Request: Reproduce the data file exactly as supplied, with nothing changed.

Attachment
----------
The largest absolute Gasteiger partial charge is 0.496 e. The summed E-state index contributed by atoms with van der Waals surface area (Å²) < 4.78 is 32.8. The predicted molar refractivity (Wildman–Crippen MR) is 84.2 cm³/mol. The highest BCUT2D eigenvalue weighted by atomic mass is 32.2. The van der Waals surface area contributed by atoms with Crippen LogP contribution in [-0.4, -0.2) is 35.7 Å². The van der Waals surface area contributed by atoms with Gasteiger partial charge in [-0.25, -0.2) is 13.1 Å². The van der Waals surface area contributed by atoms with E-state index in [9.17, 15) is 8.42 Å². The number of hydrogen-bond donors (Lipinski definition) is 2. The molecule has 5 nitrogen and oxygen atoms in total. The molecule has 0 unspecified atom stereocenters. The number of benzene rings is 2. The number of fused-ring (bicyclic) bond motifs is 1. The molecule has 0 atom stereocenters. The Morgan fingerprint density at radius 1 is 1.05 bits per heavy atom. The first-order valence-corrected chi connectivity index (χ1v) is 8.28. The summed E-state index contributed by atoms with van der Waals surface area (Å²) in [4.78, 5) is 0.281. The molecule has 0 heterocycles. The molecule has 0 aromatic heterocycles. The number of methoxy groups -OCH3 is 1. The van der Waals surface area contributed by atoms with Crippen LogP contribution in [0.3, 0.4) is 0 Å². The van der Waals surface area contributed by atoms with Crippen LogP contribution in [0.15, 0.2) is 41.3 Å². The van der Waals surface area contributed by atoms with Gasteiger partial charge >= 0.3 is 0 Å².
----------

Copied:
The largest absolute Gasteiger partial charge is 0.496 e. The summed E-state index contributed by atoms with van der Waals surface area (Å²) < 4.78 is 32.8. The predicted molar refractivity (Wildman–Crippen MR) is 84.2 cm³/mol. The highest BCUT2D eigenvalue weighted by atomic mass is 32.2. The van der Waals surface area contributed by atoms with Crippen LogP contribution in [-0.4, -0.2) is 35.7 Å². The van der Waals surface area contributed by atoms with Gasteiger partial charge in [-0.25, -0.2) is 13.1 Å². The van der Waals surface area contributed by atoms with E-state index in [9.17, 15) is 8.42 Å². The number of hydrogen-bond donors (Lipinski definition) is 2. The molecule has 5 nitrogen and oxygen atoms in total. The molecule has 0 unspecified atom stereocenters. The number of benzene rings is 2. The number of fused-ring (bicyclic) bond motifs is 1. The molecule has 0 atom stereocenters. The Morgan fingerprint density at radius 1 is 1.05 bits per heavy atom. The first-order valence-corrected chi connectivity index (χ1v) is 8.28. The summed E-state index contributed by atoms with van der Waals surface area (Å²) in [4.78, 5) is 0.281. The molecule has 0 heterocycles. The molecule has 0 aromatic heterocycles. The number of methoxy groups -OCH3 is 1. The van der Waals surface area contributed by atoms with Crippen LogP contribution in [0.3, 0.4) is 0 Å². The van der Waals surface area contributed by atoms with Crippen LogP contribution in [0.15, 0.2) is 41.3 Å². The van der Waals surface area contributed by atoms with Gasteiger partial charge >= 0.3 is 0 Å².